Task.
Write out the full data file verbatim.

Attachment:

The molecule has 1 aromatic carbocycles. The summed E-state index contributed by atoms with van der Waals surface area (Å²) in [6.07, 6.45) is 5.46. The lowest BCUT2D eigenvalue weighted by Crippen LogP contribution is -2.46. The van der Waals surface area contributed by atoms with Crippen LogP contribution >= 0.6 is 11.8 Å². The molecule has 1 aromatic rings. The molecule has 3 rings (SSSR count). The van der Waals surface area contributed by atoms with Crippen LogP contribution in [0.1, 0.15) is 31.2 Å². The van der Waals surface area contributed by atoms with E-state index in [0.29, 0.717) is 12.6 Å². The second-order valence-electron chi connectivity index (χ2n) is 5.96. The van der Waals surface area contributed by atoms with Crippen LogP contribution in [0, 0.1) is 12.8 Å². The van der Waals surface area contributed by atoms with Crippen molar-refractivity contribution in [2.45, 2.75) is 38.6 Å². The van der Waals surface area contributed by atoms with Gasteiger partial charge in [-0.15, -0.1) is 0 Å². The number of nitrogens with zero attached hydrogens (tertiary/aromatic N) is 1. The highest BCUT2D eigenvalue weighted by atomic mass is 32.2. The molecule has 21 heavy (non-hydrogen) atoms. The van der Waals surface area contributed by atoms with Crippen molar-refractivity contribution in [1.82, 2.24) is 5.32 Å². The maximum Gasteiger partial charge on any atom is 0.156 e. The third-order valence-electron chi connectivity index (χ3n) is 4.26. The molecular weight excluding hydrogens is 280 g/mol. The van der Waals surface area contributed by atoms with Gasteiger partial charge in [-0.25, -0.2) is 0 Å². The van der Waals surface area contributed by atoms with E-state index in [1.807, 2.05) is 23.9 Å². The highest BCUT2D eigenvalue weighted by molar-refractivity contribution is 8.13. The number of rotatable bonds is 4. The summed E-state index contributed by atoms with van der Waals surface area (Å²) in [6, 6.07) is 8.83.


The molecule has 1 aromatic carbocycles. The summed E-state index contributed by atoms with van der Waals surface area (Å²) in [6.07, 6.45) is 5.46. The lowest BCUT2D eigenvalue weighted by Crippen LogP contribution is -2.46. The van der Waals surface area contributed by atoms with Crippen LogP contribution >= 0.6 is 11.8 Å². The molecule has 1 aromatic rings. The molecule has 3 rings (SSSR count). The van der Waals surface area contributed by atoms with Crippen LogP contribution in [0.1, 0.15) is 31.2 Å². The van der Waals surface area contributed by atoms with E-state index in [0.29, 0.717) is 12.6 Å². The second-order valence-electron chi connectivity index (χ2n) is 5.96. The van der Waals surface area contributed by atoms with Crippen LogP contribution in [0, 0.1) is 12.8 Å². The van der Waals surface area contributed by atoms with Crippen molar-refractivity contribution in [2.45, 2.75) is 38.6 Å². The van der Waals surface area contributed by atoms with Gasteiger partial charge in [-0.15, -0.1) is 0 Å². The number of nitrogens with zero attached hydrogens (tertiary/aromatic N) is 1. The highest BCUT2D eigenvalue weighted by atomic mass is 32.2. The molecule has 21 heavy (non-hydrogen) atoms. The van der Waals surface area contributed by atoms with Crippen molar-refractivity contribution in [1.82, 2.24) is 5.32 Å². The maximum Gasteiger partial charge on any atom is 0.156 e. The third-order valence-electron chi connectivity index (χ3n) is 4.26. The molecular weight excluding hydrogens is 280 g/mol. The van der Waals surface area contributed by atoms with Gasteiger partial charge in [-0.25, -0.2) is 0 Å². The van der Waals surface area contributed by atoms with E-state index in [1.807, 2.05) is 23.9 Å². The highest BCUT2D eigenvalue weighted by molar-refractivity contribution is 8.13. The number of rotatable bonds is 4. The summed E-state index contributed by atoms with van der Waals surface area (Å²) in [6, 6.07) is 8.83.